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Search and Rescue - Hard Working Dogs
July 7, 2012
By Mary Pechar
Snickers has her eye on the ball, her reward for finding the 'victim.'
Tribune Photo/Fred Pose
While walking across the grassy field, I spotted a slight break in the adjoining wooded area underbrush and headed in. Taking a winding path through the brush, I went around trees and over downed limbs. Eventually I found my spot standing in a slight gully, behind a tree, surrounded by brush.
I thought, I should duck down and try to disappear, but I wanted to watch for my pursuer’s approach. Soon he came loping across the field. All of a sudden it is obvious that he senses something as he makes an abrupt left turn and bounds into the woods about 30 feet from my entrance. Within an instant there he sits staring me in the face. Gunner barks to alert and I have been rescued.
While many of us come equipped with our own personal GPS (cell phone) these days, search and rescue dogs are still one of the best tools available when someone or something needs to be found.
Gunner is a 16 month old trainee with Missouri Search and Rescue K-9 (MoSAR). He and his birth sister Snickers are in the midst of their training and certification in order to join the active duty roster.
MoSAR is a volunteer, non-profit service group of canines and their handlers living in the Kansas City area whose primary objective is to assist in saving lives by finding lost or injured persons. Attending a MoSAR training session is an eye opening experience. These volunteers dedicate hours and hours to training each week.
If you or someone you love are lost or the victim of a disaster, your situation is anything but a game. But don’t let the K-9 half of the rescue team know that because they happily approach their job as a game of “fetch” rewarded by a great game of “tug of war” with their favorite toy.
Prior to being certified and added to the active search roster, a K-9 and their handler receive a full year’s training. Even after their initial certification, each handler is expected to keep current on the latest search techniques as well as First Aid, map and compass navigation, and wilderness survival. In addition, each handler and dog team must pass regular fitness qualifications.
Chris Tindall, with MoSAR, said, “The entire unit trains together a minimum of twice a month. Other training sessions may include the entire group or perhaps individuals getting together on their own. The objective is 4 hours of training each week on each discipline of search the dog performs.”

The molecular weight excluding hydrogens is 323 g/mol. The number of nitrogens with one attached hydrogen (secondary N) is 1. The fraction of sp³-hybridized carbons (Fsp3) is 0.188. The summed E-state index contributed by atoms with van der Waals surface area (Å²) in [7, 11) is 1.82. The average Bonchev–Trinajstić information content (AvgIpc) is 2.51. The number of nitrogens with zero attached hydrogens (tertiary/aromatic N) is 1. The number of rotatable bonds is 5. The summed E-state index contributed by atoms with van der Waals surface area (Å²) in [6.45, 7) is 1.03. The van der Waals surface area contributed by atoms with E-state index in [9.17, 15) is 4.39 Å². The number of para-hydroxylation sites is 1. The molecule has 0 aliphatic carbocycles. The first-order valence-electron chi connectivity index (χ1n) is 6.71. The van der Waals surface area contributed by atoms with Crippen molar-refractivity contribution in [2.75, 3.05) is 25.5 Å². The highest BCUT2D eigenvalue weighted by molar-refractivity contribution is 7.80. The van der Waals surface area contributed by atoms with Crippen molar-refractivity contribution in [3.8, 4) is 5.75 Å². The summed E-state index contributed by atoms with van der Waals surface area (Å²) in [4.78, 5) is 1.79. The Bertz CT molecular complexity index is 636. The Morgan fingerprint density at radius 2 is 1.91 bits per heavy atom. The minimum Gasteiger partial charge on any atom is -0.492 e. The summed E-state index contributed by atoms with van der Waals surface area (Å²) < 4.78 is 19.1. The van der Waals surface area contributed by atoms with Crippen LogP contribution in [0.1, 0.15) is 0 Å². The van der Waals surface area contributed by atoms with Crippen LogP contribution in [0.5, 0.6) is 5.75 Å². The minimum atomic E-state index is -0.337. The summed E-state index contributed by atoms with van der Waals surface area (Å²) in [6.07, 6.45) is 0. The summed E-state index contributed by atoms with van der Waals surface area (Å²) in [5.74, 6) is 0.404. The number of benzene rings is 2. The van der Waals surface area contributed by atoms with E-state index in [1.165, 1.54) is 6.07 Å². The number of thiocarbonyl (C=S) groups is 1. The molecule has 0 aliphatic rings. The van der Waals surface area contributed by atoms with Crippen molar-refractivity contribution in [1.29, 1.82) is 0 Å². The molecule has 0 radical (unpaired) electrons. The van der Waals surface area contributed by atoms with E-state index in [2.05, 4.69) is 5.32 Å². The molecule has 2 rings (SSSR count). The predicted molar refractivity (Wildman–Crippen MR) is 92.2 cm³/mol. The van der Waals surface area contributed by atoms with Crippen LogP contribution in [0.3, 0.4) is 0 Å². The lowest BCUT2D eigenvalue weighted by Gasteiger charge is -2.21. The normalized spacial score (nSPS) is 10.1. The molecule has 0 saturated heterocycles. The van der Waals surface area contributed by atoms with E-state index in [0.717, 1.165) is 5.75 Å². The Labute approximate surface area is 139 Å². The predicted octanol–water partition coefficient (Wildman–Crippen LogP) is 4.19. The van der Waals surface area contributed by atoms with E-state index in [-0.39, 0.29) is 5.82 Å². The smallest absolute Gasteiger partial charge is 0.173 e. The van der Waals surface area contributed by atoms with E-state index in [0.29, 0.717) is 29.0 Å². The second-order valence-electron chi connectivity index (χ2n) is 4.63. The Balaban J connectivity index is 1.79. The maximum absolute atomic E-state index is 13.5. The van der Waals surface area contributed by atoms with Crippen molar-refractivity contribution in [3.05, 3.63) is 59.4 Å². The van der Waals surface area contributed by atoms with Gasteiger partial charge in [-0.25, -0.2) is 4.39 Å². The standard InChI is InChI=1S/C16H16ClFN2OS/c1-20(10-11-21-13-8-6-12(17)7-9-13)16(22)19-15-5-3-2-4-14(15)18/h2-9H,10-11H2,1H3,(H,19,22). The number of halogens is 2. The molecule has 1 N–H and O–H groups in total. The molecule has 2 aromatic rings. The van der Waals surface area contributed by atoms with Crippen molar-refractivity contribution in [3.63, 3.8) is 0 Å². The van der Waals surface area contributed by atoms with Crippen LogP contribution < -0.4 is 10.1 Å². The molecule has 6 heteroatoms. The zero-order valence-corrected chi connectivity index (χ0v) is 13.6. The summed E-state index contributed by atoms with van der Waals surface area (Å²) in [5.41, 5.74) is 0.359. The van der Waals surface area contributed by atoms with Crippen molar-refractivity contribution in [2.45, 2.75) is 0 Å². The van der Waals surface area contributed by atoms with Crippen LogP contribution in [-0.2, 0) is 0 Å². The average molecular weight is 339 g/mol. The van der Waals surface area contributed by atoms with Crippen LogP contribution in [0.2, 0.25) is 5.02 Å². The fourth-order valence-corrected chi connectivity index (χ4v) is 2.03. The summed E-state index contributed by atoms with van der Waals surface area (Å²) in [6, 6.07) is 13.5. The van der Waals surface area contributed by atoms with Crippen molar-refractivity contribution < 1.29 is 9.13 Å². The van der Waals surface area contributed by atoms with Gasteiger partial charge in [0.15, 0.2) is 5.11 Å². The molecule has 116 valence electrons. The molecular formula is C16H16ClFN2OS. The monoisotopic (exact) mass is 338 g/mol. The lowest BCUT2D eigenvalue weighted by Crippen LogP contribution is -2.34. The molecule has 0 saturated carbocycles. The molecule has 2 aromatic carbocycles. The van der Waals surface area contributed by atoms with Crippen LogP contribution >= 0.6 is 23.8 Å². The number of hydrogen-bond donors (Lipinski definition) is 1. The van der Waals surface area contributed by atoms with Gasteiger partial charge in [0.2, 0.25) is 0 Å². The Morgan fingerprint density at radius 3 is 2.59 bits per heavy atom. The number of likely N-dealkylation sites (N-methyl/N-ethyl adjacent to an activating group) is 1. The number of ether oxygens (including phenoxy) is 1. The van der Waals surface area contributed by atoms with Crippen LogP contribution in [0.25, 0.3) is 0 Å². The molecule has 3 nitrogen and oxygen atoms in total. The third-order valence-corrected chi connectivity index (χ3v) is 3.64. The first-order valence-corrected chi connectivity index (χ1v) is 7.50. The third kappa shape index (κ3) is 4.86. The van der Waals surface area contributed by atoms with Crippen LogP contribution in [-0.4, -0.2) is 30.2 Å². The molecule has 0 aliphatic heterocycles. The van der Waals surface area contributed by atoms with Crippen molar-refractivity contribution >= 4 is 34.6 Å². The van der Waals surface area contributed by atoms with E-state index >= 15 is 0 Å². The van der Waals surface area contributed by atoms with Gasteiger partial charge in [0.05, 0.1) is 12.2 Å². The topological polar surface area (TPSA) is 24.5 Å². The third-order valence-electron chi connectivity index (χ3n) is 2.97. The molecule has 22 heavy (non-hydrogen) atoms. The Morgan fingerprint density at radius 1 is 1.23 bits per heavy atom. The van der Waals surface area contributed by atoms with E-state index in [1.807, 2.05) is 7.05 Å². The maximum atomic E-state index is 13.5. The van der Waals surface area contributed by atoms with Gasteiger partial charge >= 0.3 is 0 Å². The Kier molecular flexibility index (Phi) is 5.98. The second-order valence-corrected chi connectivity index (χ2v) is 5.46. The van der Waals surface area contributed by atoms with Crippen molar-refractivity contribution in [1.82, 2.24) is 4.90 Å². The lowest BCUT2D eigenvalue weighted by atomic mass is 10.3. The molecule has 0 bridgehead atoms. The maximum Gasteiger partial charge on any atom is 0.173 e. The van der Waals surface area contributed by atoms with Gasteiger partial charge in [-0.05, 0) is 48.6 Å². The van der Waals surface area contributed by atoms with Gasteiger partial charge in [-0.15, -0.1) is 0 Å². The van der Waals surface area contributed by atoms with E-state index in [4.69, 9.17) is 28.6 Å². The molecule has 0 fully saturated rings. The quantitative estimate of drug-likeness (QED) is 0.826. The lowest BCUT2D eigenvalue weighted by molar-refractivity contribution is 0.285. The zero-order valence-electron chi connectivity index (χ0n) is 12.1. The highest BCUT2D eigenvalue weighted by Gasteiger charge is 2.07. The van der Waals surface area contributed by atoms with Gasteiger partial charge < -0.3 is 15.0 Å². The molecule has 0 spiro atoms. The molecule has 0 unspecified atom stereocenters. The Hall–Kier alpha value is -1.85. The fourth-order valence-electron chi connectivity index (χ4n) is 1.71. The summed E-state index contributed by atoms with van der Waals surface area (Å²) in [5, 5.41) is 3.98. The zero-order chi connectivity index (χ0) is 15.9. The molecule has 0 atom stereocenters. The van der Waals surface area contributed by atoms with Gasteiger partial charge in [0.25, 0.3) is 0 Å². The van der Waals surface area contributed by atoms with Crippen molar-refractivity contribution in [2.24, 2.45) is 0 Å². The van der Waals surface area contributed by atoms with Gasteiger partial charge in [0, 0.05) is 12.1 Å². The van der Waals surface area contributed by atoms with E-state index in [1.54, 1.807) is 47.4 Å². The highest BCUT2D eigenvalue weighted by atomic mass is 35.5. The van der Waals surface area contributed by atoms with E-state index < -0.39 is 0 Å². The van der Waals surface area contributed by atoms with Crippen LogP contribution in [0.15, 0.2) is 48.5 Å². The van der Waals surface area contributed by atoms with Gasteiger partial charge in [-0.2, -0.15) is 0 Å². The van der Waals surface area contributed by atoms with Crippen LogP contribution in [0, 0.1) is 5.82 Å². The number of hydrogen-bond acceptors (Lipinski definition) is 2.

While Gunner, Snickers and the other K-9’s are playing and learning important skills, the rest of the team continues to train, keeping their skills sharp never knowing when they may be called into action. My ‘rescue’ was just another game played during a morning of training.
Many of the team’s K-9 members are aging so some handlers have begun training second dogs. The first dog a MoSAR handler works with must perform both rescue searches, locating the living and recovery, bringing home the deceased victim. With their second dogs, some team members have chosen to focus on a specific area.
The day started with “bark box” exercises. An enclosed box, called an Ensler Bark Box. large enough to hold a person with a single door that is raised by a rope and pulley was the first lesson. A volunteer enters the box with the rescue dog’s favorite training toy. The dog is released and instructed to find the person. The objective here is to teach the dog to properly alert. Once the dog barks at the box for 30 – 45 seconds, the handler opens the door and the “tug of war” begins.
Another version of the “bark box” exercise focuses on locating and alerting on cadaver remains. Four square boxes called indication stations are set in a line. Only one box contains the specimen which is handled by gloved hands to prevent contaminating the scent. The box also features a remote control device that shoots a tennis ball out of the hole once the dog appropriately alerts. This is a favorite game for both the dogs and those training with them.